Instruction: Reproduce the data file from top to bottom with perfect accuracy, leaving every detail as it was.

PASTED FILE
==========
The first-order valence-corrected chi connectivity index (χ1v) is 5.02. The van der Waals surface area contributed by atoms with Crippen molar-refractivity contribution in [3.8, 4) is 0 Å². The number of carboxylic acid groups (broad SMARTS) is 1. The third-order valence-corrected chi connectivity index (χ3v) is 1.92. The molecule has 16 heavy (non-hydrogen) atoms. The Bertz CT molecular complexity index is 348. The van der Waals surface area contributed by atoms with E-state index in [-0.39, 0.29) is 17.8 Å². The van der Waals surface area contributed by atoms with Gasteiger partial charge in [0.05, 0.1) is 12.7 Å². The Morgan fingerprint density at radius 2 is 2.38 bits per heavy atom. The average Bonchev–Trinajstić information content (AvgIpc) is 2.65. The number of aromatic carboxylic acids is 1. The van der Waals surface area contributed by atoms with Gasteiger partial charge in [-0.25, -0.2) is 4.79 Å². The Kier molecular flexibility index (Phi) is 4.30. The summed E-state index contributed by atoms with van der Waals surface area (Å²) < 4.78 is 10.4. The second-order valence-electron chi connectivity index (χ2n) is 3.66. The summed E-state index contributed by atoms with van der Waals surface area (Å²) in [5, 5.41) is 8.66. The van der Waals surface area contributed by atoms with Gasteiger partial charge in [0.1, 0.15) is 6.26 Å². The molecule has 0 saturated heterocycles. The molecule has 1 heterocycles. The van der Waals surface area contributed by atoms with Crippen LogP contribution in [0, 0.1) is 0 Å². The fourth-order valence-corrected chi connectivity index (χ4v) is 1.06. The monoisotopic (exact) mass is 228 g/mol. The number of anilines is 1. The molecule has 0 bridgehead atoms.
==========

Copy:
The first-order valence-corrected chi connectivity index (χ1v) is 5.02. The van der Waals surface area contributed by atoms with Crippen molar-refractivity contribution in [3.8, 4) is 0 Å². The number of carboxylic acid groups (broad SMARTS) is 1. The third-order valence-corrected chi connectivity index (χ3v) is 1.92. The molecule has 16 heavy (non-hydrogen) atoms. The Bertz CT molecular complexity index is 348. The van der Waals surface area contributed by atoms with E-state index in [-0.39, 0.29) is 17.8 Å². The van der Waals surface area contributed by atoms with Gasteiger partial charge in [0.05, 0.1) is 12.7 Å². The Morgan fingerprint density at radius 2 is 2.38 bits per heavy atom. The average Bonchev–Trinajstić information content (AvgIpc) is 2.65. The number of aromatic carboxylic acids is 1. The van der Waals surface area contributed by atoms with Gasteiger partial charge in [-0.25, -0.2) is 4.79 Å². The Kier molecular flexibility index (Phi) is 4.30. The summed E-state index contributed by atoms with van der Waals surface area (Å²) < 4.78 is 10.4. The second-order valence-electron chi connectivity index (χ2n) is 3.66. The summed E-state index contributed by atoms with van der Waals surface area (Å²) in [5, 5.41) is 8.66. The van der Waals surface area contributed by atoms with Gasteiger partial charge in [0.1, 0.15) is 6.26 Å². The molecule has 0 saturated heterocycles. The molecule has 1 heterocycles. The van der Waals surface area contributed by atoms with Crippen LogP contribution in [0, 0.1) is 0 Å². The fourth-order valence-corrected chi connectivity index (χ4v) is 1.06. The monoisotopic (exact) mass is 228 g/mol. The number of anilines is 1. The molecule has 0 bridgehead atoms.